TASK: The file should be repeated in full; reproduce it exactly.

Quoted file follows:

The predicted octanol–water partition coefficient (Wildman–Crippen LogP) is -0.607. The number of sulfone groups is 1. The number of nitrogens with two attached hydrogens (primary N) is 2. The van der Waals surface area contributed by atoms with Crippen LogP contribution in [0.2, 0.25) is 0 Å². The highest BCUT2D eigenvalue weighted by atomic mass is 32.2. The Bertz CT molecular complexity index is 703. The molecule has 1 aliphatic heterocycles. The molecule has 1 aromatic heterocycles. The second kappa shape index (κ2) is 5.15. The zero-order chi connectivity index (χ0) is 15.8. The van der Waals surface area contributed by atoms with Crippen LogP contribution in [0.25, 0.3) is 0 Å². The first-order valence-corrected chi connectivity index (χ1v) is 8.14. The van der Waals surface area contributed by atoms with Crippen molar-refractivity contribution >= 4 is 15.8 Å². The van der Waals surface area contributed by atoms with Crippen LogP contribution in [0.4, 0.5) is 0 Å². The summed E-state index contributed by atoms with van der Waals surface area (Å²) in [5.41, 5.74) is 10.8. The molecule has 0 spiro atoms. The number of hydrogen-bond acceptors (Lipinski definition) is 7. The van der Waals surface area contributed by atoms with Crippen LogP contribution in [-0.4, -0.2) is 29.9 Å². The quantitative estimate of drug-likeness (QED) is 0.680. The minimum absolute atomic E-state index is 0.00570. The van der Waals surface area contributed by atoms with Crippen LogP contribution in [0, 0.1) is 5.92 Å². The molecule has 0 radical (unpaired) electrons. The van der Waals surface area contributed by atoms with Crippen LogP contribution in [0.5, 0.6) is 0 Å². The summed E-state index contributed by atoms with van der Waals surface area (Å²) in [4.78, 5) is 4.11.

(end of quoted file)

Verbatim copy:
The predicted octanol–water partition coefficient (Wildman–Crippen LogP) is -0.607. The number of sulfone groups is 1. The number of nitrogens with two attached hydrogens (primary N) is 2. The van der Waals surface area contributed by atoms with Crippen LogP contribution in [0.2, 0.25) is 0 Å². The highest BCUT2D eigenvalue weighted by atomic mass is 32.2. The Bertz CT molecular complexity index is 703. The molecule has 1 aliphatic heterocycles. The molecule has 1 aromatic heterocycles. The second kappa shape index (κ2) is 5.15. The zero-order chi connectivity index (χ0) is 15.8. The van der Waals surface area contributed by atoms with Crippen LogP contribution in [0.25, 0.3) is 0 Å². The first-order valence-corrected chi connectivity index (χ1v) is 8.14. The van der Waals surface area contributed by atoms with Crippen molar-refractivity contribution >= 4 is 15.8 Å². The van der Waals surface area contributed by atoms with Crippen LogP contribution in [0.4, 0.5) is 0 Å². The summed E-state index contributed by atoms with van der Waals surface area (Å²) in [5.41, 5.74) is 10.8. The molecule has 0 spiro atoms. The number of hydrogen-bond acceptors (Lipinski definition) is 7. The van der Waals surface area contributed by atoms with Crippen LogP contribution in [-0.4, -0.2) is 29.9 Å². The quantitative estimate of drug-likeness (QED) is 0.680. The minimum absolute atomic E-state index is 0.00570. The van der Waals surface area contributed by atoms with Crippen LogP contribution in [0, 0.1) is 5.92 Å². The molecule has 0 radical (unpaired) electrons. The van der Waals surface area contributed by atoms with Crippen LogP contribution in [0.5, 0.6) is 0 Å². The summed E-state index contributed by atoms with van der Waals surface area (Å²) in [4.78, 5) is 4.11.